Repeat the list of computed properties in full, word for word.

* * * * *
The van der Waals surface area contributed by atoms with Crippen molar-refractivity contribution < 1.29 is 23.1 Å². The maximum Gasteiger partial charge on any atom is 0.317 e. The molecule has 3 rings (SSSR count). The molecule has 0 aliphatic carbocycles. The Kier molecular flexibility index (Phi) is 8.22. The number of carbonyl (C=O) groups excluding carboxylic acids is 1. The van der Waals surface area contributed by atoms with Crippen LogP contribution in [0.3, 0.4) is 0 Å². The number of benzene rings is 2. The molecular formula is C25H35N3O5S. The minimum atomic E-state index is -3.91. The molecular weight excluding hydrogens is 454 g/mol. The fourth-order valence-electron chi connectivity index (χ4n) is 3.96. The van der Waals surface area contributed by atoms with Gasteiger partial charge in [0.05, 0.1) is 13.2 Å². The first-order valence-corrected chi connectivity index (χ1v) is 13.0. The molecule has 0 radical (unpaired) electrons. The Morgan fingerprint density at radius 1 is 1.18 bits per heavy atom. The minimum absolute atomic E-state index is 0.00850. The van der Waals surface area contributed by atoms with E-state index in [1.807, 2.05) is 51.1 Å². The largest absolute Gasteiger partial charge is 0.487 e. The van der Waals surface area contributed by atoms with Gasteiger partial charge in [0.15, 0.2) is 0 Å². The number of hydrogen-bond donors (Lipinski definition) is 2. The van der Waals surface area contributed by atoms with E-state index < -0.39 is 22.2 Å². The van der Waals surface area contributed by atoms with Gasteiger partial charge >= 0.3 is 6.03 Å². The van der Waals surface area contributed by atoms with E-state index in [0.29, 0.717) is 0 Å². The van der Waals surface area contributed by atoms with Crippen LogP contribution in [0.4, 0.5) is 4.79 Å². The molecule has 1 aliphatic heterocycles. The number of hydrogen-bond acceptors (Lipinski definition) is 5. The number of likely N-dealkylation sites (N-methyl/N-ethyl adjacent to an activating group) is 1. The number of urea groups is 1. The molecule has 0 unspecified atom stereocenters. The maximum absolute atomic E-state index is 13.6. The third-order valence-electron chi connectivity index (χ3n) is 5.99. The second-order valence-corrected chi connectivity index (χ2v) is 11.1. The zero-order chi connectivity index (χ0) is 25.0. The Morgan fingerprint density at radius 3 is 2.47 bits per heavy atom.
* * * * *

The van der Waals surface area contributed by atoms with Crippen molar-refractivity contribution < 1.29 is 23.1 Å². The maximum Gasteiger partial charge on any atom is 0.317 e. The molecule has 3 rings (SSSR count). The molecule has 0 aliphatic carbocycles. The Kier molecular flexibility index (Phi) is 8.22. The number of carbonyl (C=O) groups excluding carboxylic acids is 1. The van der Waals surface area contributed by atoms with Crippen LogP contribution in [0.3, 0.4) is 0 Å². The number of benzene rings is 2. The molecular formula is C25H35N3O5S. The minimum atomic E-state index is -3.91. The molecular weight excluding hydrogens is 454 g/mol. The fourth-order valence-electron chi connectivity index (χ4n) is 3.96. The van der Waals surface area contributed by atoms with Gasteiger partial charge in [0.05, 0.1) is 13.2 Å². The first-order valence-corrected chi connectivity index (χ1v) is 13.0. The molecule has 0 radical (unpaired) electrons. The Morgan fingerprint density at radius 1 is 1.18 bits per heavy atom. The minimum absolute atomic E-state index is 0.00850. The van der Waals surface area contributed by atoms with E-state index in [1.807, 2.05) is 51.1 Å². The largest absolute Gasteiger partial charge is 0.487 e. The van der Waals surface area contributed by atoms with Gasteiger partial charge in [0.15, 0.2) is 0 Å². The number of hydrogen-bond donors (Lipinski definition) is 2. The van der Waals surface area contributed by atoms with E-state index < -0.39 is 22.2 Å². The van der Waals surface area contributed by atoms with Gasteiger partial charge >= 0.3 is 6.03 Å². The van der Waals surface area contributed by atoms with E-state index in [0.29, 0.717) is 0 Å². The van der Waals surface area contributed by atoms with Crippen LogP contribution in [0.4, 0.5) is 4.79 Å². The molecule has 1 aliphatic heterocycles. The number of hydrogen-bond acceptors (Lipinski definition) is 5. The number of likely N-dealkylation sites (N-methyl/N-ethyl adjacent to an activating group) is 1. The number of urea groups is 1. The molecule has 0 unspecified atom stereocenters. The maximum absolute atomic E-state index is 13.6. The third-order valence-electron chi connectivity index (χ3n) is 5.99. The second-order valence-corrected chi connectivity index (χ2v) is 11.1. The zero-order chi connectivity index (χ0) is 25.0. The Morgan fingerprint density at radius 3 is 2.47 bits per heavy atom.